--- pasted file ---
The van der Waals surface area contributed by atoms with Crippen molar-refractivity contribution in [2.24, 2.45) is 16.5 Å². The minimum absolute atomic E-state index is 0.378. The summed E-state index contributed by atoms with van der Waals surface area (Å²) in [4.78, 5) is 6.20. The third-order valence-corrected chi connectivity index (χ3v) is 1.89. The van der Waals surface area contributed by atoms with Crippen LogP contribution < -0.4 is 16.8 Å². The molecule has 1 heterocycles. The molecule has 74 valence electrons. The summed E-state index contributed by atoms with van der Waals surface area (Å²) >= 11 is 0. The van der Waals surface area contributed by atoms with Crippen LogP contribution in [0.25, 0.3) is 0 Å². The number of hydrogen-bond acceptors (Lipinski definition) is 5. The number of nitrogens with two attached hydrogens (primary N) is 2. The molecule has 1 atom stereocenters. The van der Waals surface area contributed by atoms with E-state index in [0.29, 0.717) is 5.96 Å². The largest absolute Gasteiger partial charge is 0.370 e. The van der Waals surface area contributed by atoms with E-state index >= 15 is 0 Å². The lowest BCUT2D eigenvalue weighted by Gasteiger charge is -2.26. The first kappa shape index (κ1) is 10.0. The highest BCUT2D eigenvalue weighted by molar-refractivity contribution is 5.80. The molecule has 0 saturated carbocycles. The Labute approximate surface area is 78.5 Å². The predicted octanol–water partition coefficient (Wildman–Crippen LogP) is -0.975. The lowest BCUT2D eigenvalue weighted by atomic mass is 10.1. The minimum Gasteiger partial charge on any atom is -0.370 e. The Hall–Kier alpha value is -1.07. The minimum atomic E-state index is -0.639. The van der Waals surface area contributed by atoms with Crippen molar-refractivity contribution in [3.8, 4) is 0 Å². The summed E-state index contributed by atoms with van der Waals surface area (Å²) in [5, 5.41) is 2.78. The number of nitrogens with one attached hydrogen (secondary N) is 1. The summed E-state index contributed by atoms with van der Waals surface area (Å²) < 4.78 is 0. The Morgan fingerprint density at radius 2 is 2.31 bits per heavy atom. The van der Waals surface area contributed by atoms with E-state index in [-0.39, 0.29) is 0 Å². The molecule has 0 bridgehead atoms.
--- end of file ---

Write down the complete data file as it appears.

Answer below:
The van der Waals surface area contributed by atoms with Crippen molar-refractivity contribution in [2.24, 2.45) is 16.5 Å². The minimum absolute atomic E-state index is 0.378. The summed E-state index contributed by atoms with van der Waals surface area (Å²) in [4.78, 5) is 6.20. The third-order valence-corrected chi connectivity index (χ3v) is 1.89. The van der Waals surface area contributed by atoms with Crippen LogP contribution < -0.4 is 16.8 Å². The molecule has 1 heterocycles. The molecule has 74 valence electrons. The summed E-state index contributed by atoms with van der Waals surface area (Å²) >= 11 is 0. The van der Waals surface area contributed by atoms with Crippen LogP contribution in [0.25, 0.3) is 0 Å². The number of hydrogen-bond acceptors (Lipinski definition) is 5. The number of nitrogens with two attached hydrogens (primary N) is 2. The molecule has 1 atom stereocenters. The van der Waals surface area contributed by atoms with E-state index in [0.29, 0.717) is 5.96 Å². The largest absolute Gasteiger partial charge is 0.370 e. The van der Waals surface area contributed by atoms with E-state index >= 15 is 0 Å². The lowest BCUT2D eigenvalue weighted by Gasteiger charge is -2.26. The first kappa shape index (κ1) is 10.0. The highest BCUT2D eigenvalue weighted by molar-refractivity contribution is 5.80. The molecule has 0 saturated carbocycles. The Labute approximate surface area is 78.5 Å². The predicted octanol–water partition coefficient (Wildman–Crippen LogP) is -0.975. The lowest BCUT2D eigenvalue weighted by atomic mass is 10.1. The minimum Gasteiger partial charge on any atom is -0.370 e. The Hall–Kier alpha value is -1.07. The minimum atomic E-state index is -0.639. The van der Waals surface area contributed by atoms with Crippen molar-refractivity contribution in [3.8, 4) is 0 Å². The summed E-state index contributed by atoms with van der Waals surface area (Å²) in [5, 5.41) is 2.78. The number of nitrogens with one attached hydrogen (secondary N) is 1. The summed E-state index contributed by atoms with van der Waals surface area (Å²) < 4.78 is 0. The Morgan fingerprint density at radius 2 is 2.31 bits per heavy atom. The van der Waals surface area contributed by atoms with E-state index in [-0.39, 0.29) is 0 Å². The molecule has 0 bridgehead atoms.